|By C.L.L. 2003 on Wednesday, April 03, 2002 - 11:04 pm: Edit|
I'm a homeschooled junior, and I was wondering what other "Homeschool High" students did to make their senior year feel like a senior year. I know there are some statewide support group graduations (at least, I know there's one in my state,) but I wasn't too sure I wanted to do that. Any ideas would be appreciated. Thanks!
|By Nathan (Homeschool) on Monday, April 08, 2002 - 10:52 am: Edit|
My local support group holds a graduation ceremony every year and there is a city wide thing as well. Frankly, it isn't that important to me as I find it to be very tedious and unnecessary. I've heard of people being invited by friends to public school proms and doing Spring Break trips to Florida. Whatever rocks your boat.
|By Carol on Monday, April 08, 2002 - 04:46 pm: Edit|
The main thing my dd is doing for her junior/senior years is planning college campus visits. She will also be spending a good deal of time prepping for & taking CLEP tests to establish some credits before she goes off to college. Other than the test prep, she expects to spend less time on academics & more time learning basic life skills such as basic income tax preparation, basic carpentry & other household maintenance, & some cooking (her brother has tended to hog the stove.) She doesn't care about a graduation ceremony, but we do plan to take a special trip to celebrate.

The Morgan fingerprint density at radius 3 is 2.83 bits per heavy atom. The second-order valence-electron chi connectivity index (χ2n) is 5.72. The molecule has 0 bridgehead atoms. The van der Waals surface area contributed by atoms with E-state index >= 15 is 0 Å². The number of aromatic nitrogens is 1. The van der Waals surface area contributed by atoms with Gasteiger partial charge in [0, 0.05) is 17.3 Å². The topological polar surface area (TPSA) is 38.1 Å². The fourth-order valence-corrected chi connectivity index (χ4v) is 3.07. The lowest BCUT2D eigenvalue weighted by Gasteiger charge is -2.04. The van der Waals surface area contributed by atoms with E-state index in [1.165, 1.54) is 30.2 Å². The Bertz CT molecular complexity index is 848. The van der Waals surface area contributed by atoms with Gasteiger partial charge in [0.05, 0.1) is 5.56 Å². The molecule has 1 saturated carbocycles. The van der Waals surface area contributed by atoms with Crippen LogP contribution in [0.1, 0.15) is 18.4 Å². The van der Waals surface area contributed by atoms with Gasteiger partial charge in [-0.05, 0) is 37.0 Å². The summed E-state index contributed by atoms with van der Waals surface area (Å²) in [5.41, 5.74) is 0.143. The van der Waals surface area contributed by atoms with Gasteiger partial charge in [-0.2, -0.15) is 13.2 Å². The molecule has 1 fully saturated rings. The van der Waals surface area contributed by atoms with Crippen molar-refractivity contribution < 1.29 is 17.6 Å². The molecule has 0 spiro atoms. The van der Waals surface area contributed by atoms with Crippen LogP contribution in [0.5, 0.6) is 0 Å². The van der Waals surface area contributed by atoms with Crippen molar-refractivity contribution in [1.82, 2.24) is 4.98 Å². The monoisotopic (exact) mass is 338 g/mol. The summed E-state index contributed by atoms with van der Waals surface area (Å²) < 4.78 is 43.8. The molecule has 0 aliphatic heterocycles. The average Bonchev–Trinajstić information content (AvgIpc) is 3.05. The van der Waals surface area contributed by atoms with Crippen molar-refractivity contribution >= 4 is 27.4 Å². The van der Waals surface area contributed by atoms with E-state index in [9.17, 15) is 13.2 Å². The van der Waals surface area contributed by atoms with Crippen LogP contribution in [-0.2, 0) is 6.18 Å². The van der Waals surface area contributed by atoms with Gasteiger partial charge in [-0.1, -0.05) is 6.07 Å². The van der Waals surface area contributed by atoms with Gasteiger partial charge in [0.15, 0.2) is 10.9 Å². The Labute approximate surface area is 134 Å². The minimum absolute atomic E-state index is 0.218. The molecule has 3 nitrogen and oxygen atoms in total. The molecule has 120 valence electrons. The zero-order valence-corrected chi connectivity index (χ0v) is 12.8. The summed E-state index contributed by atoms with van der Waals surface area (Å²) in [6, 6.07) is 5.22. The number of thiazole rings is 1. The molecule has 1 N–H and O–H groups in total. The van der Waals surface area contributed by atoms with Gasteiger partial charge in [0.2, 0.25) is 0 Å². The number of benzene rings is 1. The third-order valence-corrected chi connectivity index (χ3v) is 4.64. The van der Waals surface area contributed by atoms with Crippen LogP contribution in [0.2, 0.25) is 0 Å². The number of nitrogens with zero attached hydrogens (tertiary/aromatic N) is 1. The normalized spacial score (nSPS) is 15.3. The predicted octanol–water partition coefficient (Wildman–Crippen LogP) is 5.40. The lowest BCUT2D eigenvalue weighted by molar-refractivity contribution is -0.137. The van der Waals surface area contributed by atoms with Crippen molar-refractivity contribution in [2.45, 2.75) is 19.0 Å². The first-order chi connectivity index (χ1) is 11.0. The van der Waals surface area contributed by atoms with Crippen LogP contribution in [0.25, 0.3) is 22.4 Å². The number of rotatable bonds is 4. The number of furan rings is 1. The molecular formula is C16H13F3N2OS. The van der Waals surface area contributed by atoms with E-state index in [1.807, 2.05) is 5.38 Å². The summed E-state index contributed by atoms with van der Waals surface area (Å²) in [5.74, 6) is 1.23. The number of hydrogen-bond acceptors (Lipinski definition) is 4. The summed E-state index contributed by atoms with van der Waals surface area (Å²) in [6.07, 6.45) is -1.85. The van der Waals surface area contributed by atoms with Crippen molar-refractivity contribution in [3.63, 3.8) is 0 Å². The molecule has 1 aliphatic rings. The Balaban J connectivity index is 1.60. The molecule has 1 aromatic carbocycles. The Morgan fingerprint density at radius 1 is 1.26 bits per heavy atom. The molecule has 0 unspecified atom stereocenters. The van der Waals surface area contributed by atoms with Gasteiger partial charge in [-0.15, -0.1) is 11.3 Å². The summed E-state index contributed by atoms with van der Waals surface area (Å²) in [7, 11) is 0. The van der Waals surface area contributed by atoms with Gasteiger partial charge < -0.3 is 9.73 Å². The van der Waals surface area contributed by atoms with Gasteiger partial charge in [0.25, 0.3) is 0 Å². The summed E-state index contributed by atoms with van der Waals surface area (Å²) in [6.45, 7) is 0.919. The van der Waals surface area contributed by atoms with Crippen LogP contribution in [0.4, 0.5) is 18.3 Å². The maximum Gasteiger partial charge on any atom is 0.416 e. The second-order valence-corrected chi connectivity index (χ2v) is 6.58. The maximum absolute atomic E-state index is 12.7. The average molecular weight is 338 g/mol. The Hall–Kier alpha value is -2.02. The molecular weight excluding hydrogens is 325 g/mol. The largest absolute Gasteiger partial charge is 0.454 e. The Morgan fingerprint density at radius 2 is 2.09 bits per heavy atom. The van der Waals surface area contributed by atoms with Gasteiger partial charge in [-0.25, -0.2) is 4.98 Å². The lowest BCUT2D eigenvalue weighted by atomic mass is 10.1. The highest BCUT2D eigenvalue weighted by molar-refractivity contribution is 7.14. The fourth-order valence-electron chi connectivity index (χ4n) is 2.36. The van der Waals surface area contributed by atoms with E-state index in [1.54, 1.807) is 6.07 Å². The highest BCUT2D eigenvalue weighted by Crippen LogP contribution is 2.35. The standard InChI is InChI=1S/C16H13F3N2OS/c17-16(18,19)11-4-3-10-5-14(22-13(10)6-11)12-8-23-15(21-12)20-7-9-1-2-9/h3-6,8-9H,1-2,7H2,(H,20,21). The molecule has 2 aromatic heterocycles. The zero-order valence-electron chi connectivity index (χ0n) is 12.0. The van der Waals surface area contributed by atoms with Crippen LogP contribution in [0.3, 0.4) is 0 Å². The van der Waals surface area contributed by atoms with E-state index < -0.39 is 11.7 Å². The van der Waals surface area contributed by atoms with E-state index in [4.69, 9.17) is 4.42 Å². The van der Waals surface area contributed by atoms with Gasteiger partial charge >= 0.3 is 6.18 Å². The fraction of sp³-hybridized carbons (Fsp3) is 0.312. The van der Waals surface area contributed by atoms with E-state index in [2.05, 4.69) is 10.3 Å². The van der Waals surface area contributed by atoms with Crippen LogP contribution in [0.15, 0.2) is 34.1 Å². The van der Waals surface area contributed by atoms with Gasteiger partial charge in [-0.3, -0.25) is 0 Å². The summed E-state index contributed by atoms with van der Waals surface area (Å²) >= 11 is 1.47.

|By Eri (Eri) on Wednesday, June 11, 2003 - 01:47 am: Edit|
Hey this is cool, other families homeschooling seniors...I will be a senior this fall...it's just cool to know there areothers out there my age homeschooling and getting ready for college...which colleges are you applying to? So far my list includes (but is very much subject to change):
and a couple of other safety schools.
|By Eri (Eri) on Wednesday, June 11, 2003 - 01:48 am: Edit|
Oh, and by the way, I am also really wary of those homeschool group graduations...something about it just seems pointless since it isn't from a formal organization where you actually receive a diploma. But that is just my opinion!
|By Morgantruce (Morgantruce) on Wednesday, June 11, 2003 - 10:12 am: Edit|